As more organizations adopt best practices based on standards such as IT Infrastructure Library (ITIL), infrastructure teams increasingly demand configuration management databases (CMDBs) and other configuration management systems in order to track key attributes of the organization’s IT environment. The CMDB contains key attributes of the configuration items (CIs) under management, which may include not only computers (both physical and virtual) but also mobile devices, printers, routers, monitors, or any other item tracked as an IT asset.
Typically, the CMDB will include asset ownership information (either an individual or a department), the manufacturer and model information, and details specific to the type of device. For example, a monitor may have a specific field for resolution or connector type. In the case of computers, the machine’s CI will typically contain the processor and core count, the amount of memory and hard drive available, the IP address (if static) and MAC address, and the OS including patch level, as well as warranty and support information. CIs for servers typically include some high-level application information as well. This application information exists within the CMDB in order to provide information about the purpose and relationships of IT assets. In general, this information is manually entered into the CMDB when the asset is brought online; its designated purpose is understood at configuration time and easily tracked in the CMDB as part of the organization’s standard server configuration process.
The data in a typical CMDB can certainly assist with software asset management (SAM) and software license optimization processes, but it is not sufficient for either purpose. There are two missing ingredients:
IT Asset Management
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First, the CMDB will have no visibility into software license entitlements. In some cases, CMDBs can be configured to link purchase information to IT assets, but in general a CMDB is not designed or scoped to actually create a record of, and manage, software license entitlements (including upgrade and maintenance entitlements). Nor do they typically keep a record of the raw software purchase order (PO) data. Moreover, software asset managers are generally not the core users and consumers of the CMDB; they may be using the CMDB on a read only basis but will not make updates, unless they also perform hardware asset management functions. For these reasons, it is usually impractical to make the CMDB a viable resource for tracking software license entitlements.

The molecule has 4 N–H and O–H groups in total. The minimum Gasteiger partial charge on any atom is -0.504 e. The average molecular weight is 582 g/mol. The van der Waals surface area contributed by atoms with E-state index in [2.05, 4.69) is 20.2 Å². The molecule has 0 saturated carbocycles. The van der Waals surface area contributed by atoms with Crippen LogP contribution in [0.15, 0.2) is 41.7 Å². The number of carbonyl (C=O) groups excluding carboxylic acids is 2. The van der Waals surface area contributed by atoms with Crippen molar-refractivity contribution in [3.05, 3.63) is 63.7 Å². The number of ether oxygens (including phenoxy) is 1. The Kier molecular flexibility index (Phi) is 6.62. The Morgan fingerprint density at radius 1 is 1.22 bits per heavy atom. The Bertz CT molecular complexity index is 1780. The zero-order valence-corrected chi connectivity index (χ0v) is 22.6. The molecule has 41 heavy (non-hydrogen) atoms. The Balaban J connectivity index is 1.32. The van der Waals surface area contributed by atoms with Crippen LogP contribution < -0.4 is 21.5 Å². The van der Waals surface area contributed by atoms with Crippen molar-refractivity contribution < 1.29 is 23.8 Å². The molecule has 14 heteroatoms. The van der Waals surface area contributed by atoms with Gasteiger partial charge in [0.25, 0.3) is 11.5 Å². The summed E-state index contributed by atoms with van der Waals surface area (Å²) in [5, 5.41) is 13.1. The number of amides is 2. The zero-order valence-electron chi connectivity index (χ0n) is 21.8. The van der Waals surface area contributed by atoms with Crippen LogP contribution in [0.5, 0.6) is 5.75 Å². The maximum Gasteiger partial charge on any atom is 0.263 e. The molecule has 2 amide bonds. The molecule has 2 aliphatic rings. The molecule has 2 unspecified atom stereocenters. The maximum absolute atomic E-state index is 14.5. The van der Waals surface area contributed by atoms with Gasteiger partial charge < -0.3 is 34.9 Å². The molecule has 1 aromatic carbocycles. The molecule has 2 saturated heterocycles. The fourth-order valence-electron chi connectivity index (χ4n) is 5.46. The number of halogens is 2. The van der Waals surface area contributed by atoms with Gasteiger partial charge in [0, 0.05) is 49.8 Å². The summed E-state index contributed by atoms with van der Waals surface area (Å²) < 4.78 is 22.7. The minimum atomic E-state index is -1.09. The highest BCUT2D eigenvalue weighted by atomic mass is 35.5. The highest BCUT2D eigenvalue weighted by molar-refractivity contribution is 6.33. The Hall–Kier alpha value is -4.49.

Second, although the CMDB may have high-level information about which applications are installed on servers, it generally has no information about clients (desktops, laptops), except for the contents of the organization’s standard image. Even its server application information is typically insufficient to correctly calculate software license consumption. Because typical CMDB application descriptions are manually entered, they almost never have the amount of detail required to identify each installed component and calculate the associated license position. Major applications will almost certainly be correctly documented, but it is rare to find quantities of named users, separately licensed options or add-ins, or other details in the CMDB. These details are not required for the business purpose of the CMDB. Furthermore, the IT infrastructure team generally lacks visibility into the appropriate details for tracking software license consumption.
Software license optimization tools provide an Application Recognition Library that can distinguish standalone products, suites, versions and editions. These tools also maintain a SKU library to automate purchase order processing and help generate a ‘purchased versus installed’ license position. And finally, software license optimization tools deliver a Products Use Rights Library that is used to automatically apply software license entitlements—product use rights, to minimize license consumption and reduce software costs. None of these capabilities is provided by a CMDB.
It is important to remember the goals for ITIL and SAM/License Optimization— how they are similar and also how they differ. ITIL’s goal is to manage the logical model of the IT environment in the CMDB, thus enabling the ITIL processes: Incident Management, Problem Management, Change Management, Release Management and Configuration Management. The goal for software license optimization is to optimize the management of cost, risk, inventory, contracts and vendors throughout the asset life-cycle, including strategic planning, acquisition and retirement processes.
To properly incorporate the data in an organization’s CMDB into a software asset management and license optimization program, you need to consider the business purpose and contents of the CMDB and how they supplement the overall SAM data set. The CMDB’s wealth of detail on IT (hardware) assets must be married with accurate software inventory information and correctly applied software license entitlements in order to successfully optimize an organization’s software license position.